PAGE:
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John Major arrives as the Commission of Inquiry into the investigation of the bombing of Air India Flight 182 delivers its final report to the Governor General in Council on June 17, 2010.

Sean Kilpatrick/The Canadian Press

The report of the Air India inquiry is that hardest of things - an effort to learn lessons from a terrible event that took place 25 years ago. A quarter-century is a long time in our amnesiac society, and while the terrorist bombing of Air India lingers as a wound to the heart of the families of the victims, it is a forgotten event for most Canadians. Retired Supreme Court justice John Major, who was appointed to head the inquiry in 2006 wants, to his credit, to do something to stop the memory loss, to salve the wounds of the Air India families, and to ensure that the Canadian government never allows itself to repeat the perfect storm of errors and omissions that led to the downing of the Air India flight and to the loss of 329 lives. If any statistic moves you, make it the fact that this was the largest mass murder in Canadian history and that 82 of the victims were under the age of 13.

Mr. Major's effort to memorialize and learn was, he tells us, made all the harder by the prevailing attitudes of the Canadian government, which brought a ton of skepticism to the idea that there was anything still to learn from Air India, the usual cartload of bogus national security confidentiality claims, and a desire to ensure that the government "speak with one voice," less politely called information control.

The lessons of Air India cohere around four deceptively simple themes. The most powerful is that Canadians lack adequate knowledge about terrorism - an ignorance that was flagrant in 1985 and remains flagrant today. Allied to our collective ignorance is a lack of interest in learning lessons and an absence of mechanisms to institutionalize a lessons-learned culture in government. The Air India report also rings warning bells about persistent gaps in our counterterrorism security system, both on the preventive and reactive sides. Inevitably, it gropes for some better bureaucratic schema to try to prevent the repetition of Air India in a post-9/11 world.

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Part of the difficulty of learning lessons from an event like Air India is not just in selecting the key lessons - which in my opinion the Air India report does well - but in finding the right fixes. If the biggest problem the report identifies is public ignorance of terrorism, past, present and future, the fix that Mr. Major identifies, while appealing, is far too limited in scope. The fix is to establish an academic centre for the study of terrorism, to be named the "Kanishka Centre" as a way of commemorating the victims of the bombing. While as a single measure this would be an excellent step, it is dwarfed by the scale of the problem and does nothing to address the absence of a public education strategy for which there would have to be many partners, above all a far more pro-active government.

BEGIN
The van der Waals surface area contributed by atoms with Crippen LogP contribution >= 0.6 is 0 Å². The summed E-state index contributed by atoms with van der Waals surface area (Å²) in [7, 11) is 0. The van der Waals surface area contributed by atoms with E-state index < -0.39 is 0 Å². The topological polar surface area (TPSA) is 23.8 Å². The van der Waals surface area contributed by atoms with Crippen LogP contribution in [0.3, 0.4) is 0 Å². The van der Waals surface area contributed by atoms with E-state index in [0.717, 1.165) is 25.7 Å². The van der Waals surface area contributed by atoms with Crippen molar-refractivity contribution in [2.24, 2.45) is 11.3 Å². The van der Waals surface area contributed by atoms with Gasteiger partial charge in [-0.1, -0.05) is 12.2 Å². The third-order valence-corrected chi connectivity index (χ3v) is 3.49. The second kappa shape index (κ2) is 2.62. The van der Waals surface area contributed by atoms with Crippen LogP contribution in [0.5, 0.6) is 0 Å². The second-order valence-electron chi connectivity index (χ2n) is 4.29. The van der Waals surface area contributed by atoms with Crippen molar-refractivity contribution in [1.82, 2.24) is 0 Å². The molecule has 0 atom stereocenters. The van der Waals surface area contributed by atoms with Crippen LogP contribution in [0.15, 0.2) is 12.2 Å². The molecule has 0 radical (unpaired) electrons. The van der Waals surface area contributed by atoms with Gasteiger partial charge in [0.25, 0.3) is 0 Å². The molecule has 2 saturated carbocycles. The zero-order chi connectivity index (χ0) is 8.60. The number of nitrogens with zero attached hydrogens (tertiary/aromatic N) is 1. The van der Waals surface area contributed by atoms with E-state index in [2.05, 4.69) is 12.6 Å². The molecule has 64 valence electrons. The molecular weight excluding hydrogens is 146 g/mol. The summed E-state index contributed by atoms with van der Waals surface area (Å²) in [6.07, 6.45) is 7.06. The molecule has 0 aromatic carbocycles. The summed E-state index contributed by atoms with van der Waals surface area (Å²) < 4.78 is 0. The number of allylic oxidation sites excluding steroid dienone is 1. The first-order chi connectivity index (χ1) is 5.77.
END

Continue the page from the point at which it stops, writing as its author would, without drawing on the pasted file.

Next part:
Every major agency in Canada's security and intelligence community should have a lessons-learned cell, but no such thing exists, outside the military, and Mr. Major provides no template for creating them.

Aviation security gaps persist, even after all the post-9/11 changes, and Mr. Major is right to take a bulldog attitude toward fixing some of them - especially air cargo security gaps - but also seems less than attentive to the law of diminishing returns and the overall impact of additional security burdens on a public fed up to the teeth with them.

Reforms to governance are always controversial and it is here I think the Air India report is on relatively weak ground. Some of its notions, including strengthening the capacity of the federal government to prosecute terrorism offences are very worthwhile. But other proposals for strengthening the role of the national security adviser and fundamentally reorienting the RCMP seem less well-grounded in an appreciation of how government operates and what the art of the possible might be.

But everything in the Air India report is up for debate - it deserves our deepest attention. Mr. Major (fearing the worst?) has done his best to ensure his report will not simply sit on government shelves. He wants a transparent mechanism of reporting from the government on responses and implementation of recommendations. Canadians deserve this; Air India victims' families deserve this.

The Harper government should heed this call and be forced to explain what it likes and what it doesn't like about the report and what it intends to do. Parliament should take notice and all parties should assign the Air India watching brief to senior MPs, in the absence of a dedicated parliamentary committee devoted to security and intelligence issues.

The most important thing is for the debate to flourish, for ignorance to be combatted, and for action to be taken - in public.

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Wesley Wark is a professor at the Munk School of Global Affairs.

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